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Evansville, Indiana
May 17, 1996     The Message
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May 17, 1996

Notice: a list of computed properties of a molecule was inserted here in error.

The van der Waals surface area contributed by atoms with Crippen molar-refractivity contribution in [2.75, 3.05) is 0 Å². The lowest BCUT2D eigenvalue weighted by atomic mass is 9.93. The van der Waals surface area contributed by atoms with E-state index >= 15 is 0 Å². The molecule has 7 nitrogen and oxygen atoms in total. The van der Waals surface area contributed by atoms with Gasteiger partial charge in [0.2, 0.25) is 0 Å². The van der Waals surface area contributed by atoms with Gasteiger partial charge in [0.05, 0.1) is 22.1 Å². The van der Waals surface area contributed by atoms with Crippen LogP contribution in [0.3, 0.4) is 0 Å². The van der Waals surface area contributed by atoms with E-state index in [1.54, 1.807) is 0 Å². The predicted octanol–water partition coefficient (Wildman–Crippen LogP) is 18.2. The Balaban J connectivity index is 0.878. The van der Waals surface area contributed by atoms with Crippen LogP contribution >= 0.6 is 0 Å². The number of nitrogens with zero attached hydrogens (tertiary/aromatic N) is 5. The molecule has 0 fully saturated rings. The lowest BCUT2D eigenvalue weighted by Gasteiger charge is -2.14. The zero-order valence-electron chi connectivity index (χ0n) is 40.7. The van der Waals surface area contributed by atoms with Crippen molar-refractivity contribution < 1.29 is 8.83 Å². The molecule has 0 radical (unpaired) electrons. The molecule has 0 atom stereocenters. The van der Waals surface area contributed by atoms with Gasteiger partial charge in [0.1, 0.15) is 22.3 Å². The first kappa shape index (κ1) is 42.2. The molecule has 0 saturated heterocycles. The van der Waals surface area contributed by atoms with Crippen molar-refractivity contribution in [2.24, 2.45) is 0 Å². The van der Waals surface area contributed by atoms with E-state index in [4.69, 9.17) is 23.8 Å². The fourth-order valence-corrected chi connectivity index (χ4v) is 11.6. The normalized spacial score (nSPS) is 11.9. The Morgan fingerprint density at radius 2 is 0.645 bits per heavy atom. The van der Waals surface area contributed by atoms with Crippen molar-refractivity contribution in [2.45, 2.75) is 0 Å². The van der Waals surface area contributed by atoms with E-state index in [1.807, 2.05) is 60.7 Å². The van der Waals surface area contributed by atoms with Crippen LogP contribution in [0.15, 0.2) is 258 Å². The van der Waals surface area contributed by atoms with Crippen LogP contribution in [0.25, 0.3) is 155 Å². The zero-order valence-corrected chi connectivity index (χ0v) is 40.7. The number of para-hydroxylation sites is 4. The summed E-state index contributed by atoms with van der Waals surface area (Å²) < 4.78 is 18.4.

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The Message -- for Catholics of Southwestern Indiana 3 Catholic high school seniors will receive 1996 diplomas b ANN HUGHES essage staff writer ed-sixty-two will receive their !chool diplomas this the four Catholic chools operated by in the Diocese of Another 23 se- ll graduate from [eights Academy, a tholic high school the Benedictine at Ferdinand. ceremonies in will begin in Vin- cennes on May 24 when 32 Rivet High School seniors will receive their diplomas from Bishop Gerald A. Gettelfinger. Graduation begins at 7 p.m. and will be held in St. John the Baptist Church, Vincennes. Rivet's valedictorian is Nick Kotter, and Nicholas Kocher is salutatorian. On May 25, 23 seniors at Marian Heights Academy, Fer- dinand, will received their 1996 diplomas. Benedictine Sister Mary Cheryl Uebelhor, academy president, will be handing out the diplomas. Ursuline Sister Ruth Gehres from Mount St. Joseph Convent near Owens- boro, Ky., will be the guest speaker. Graduation begins at 2 p.m. and will be held in the chapel at Immaculate Conception Monastery. The valedictorian is Dulce Muralles, and Marilu Diaz is salutatorian. One-hundred-thirty-three seniors at Mater Dei High School, Evansville, will receive their 1996 diplomas on May 26, at a 1:30 p.m. ceremony in Vanderburgh Auditorium in downtown Evansville. Bishop Gettelfinger will con- fer the diplomas. Dr. James C. Macek will be the guest speaker. Lori Adler is Mater Dei's valedictorian, and Andrea Boots is salutatorian. This year's graduation cer- emonies for the 176 seniors at Memorial High School, Evansville, will be held at 4 p.m., May 26, at Vander- burgh Auditorium. Bishop Gettelfinger will hand out diplomas, and Bene- dictine Sister Jennifer Miller will be the guest speaker, Mark Palmenter, Carrie Dean and Megan Payne are sharing class valedictorian honors. Washington Catholic High School, Washirlgton, will hold graduation ceremonies on June 1. Bishop Gettelfinger will be conferring diplomas to the 21 graduating seniors; he will also serve as guest speaker. Gradu- ation begins at 7:30 p.m. in the high school gym. Nate Bowling is Washington Catholic's 1996 valedictorian, and Shaun Sullivan is saluta- torian. MURALLES ADLER DEAN PALMENTER PAYNE BOWLING llerest rgist seeks sacrament of presence at ecumenical gatherings MAHON News Service Va. (CNS) -- :urgist suggested at ecu- need some- an prayer-and- to make up Inability to share Eu- .dot a sacrament of we can offer one n we gather that as a type of com- Something beyond time on the word only?" nican. Father Ger- an associate pro- eology at The of America spoke at a sem- the National Christian Unity, May 6-9. in, speaking on of Worship in : Ecumenical Im- out the ques- SUggesting an an- to $100,000 Minimum deposit $5,0OO ')  Interest cmol nnam Invttors Since 187a Speaking to an audience of about 100, predominantly clergy of various Christian churches, Father Austin said Christians "had lost sight over the centuries" of how a commu- nity's prayer life expresses its beliefs -- a connection summa- rized in the fifth- century Latin axiom "Lex orandi, lex cre- dendi" (The law of praying is the law of believing.). "Roman Catholics," he said, "don't trust our prayer .... We feel at times it is too subjec- tive, too poetic. We don't see it as constituting the law of be- lief." Warning that liturgy has been made "too didactic," he said that "Roman Catholics fall into the trap that if we give our people Mass, Mass, Mass, we are doing all that 'is needed" to instruct them in the faith. "You can't teach people only in the Sunday liturgy," he said, "you need Bible study" and other instruction, because "liturgy presupposes a faith community that has been cate- chized." Father Austin said that since the Second Vatican Council, which put the Catholic liturgy into the ver- nacular, "Roman Catholics have shaped a new liturgical piety." He said the hymns Catholics are singing may be shaping that piety more than anything Built with Quality to Save You Time & Money BGINBt111ANSMISSI Factory and General Office Hwy. 231 S., Jasper, IN (812) 482-1041 R LINCOLN. MERCURY l JASPER 482-1200 I else in the liturgy. "Where can you go to a fu- neral and not sing 'I Will Raise Them Up,' or 'On Eagle's Wings'?" he asked. At a May 7 luncheon for the National Association of (Catholic) Diocesan Ecumeni- cal Officers, attended by about 200 Catholics participating in the national workshop, a Je- suit historian described the "practical ecumenism" of'U.S. Catholics and Protestants long before the ecumenical move- ment. Father Gerald P. "Fogarty, a professor of religious studies and history at the University of Virginia, who is currently. writing the history of the Rich- mond Diocese, said that in his research he found numerous examples of "cooperation be- tween priests and ministers" going back long before the Catholic entry into the ecu- menical movement in the 1950s and 1960s. "They wouldn't have called it ecumenism at the time," he said, but they often cooperated in response to "the practicality of the situation." He said that when Catholic bishops of Richmond made con- firmation rounds in the 19th and early 20th centuries, in communities which had no Catholic church they regularly used local Protestant churches for the confirmation service. Once during an epidemic near Richmond, he said, the local Catholic priest and Protestant minister made a pact that if one of them died, the survivor would bury him. He said a Catholic parish still stands in Falls Church, Va. -- now part of the Arling- ton Diocese -- on land that the Episcopal Church donated to the Richmond Diocese in 1925 St. Mary Continued from page 1 Easter time, evoked images of the resurrection in describing the old school building now risen anew to serve the needs of the parish. St. Mary Church was estab- lished in 1867. Tae school build- ing once housed the teaching sisters and provided classroom space. It was closed in the early 1970s. The restored school building provides space for the parish staff and rooms for parish coun- when Catholics needed a place for a new church. Father Fogarty said that when Cardinal James Gibbons of Baltimore attended the 1893 World Parliament of Religions, he "led the Lord's Prayer using the Protestant ending." That led to an 1895 decree from the Holy See ordering Catholics not to, Parttqilate, in meetings with rcpre.ezttltyes of other churches unless they were initiated by and under the control of the Roman Catholic Church, he said. Contributing to this story was Jerry Filteau. cil meetings and parish efforts such as religious education, RCIA, Landings and Disciple- ship. Not-for-profit organiza- tions serving the community are also being invited to use the building. Helen Boettcher, parish busi- ness manager, said the parish dream was to provide a center for ministry serving the entire community. It would be a place where anyone who needed as- sistance could come and find it, she said. Worth mentioning... Affinity card pays out The latest report from the Office of Stewardship and Development shows that schools in the Diocese of Evansville earned another $4,454 from affinity credit card users for the month of March. "Tradition Card" users charged $890,833. One-half of one percent is returned for distribu- tion to schools in the diocese. The income for schools, by deaneries, is as follows: East Evansville Deanery, $1,119; West Evansville Deanery, $1,182;Jasper Deanery, $5375 New- burgh Deanery, $416; Princeton Deanery, $359; Vincennes nery, $245; and Washington Deanery, $240. Knights elect officers The Indiana State Council Knights of Columbus has announced its officers for 1996-1997: State Deputy Charles Maurer Jr. of Richmond; State Secretary Robert M. Wilcox of South Bend; State Treasurer Robert Lynch of Indianapolis; State Advocate Dale Hager of Greens- burg, and State Warden Carl Yurechko of Crown Point. Council of Churches to install executive director The Rev. William Bower will be installed as executive director of the Evansville Area Coun- cil of Churches, during ceremonies at St. Mary Church, Evansville, Sunday, June 2. Pre-service music begins at 1:45, with the installation serqce scheduled at 2 p.m. A recep- tion will follow.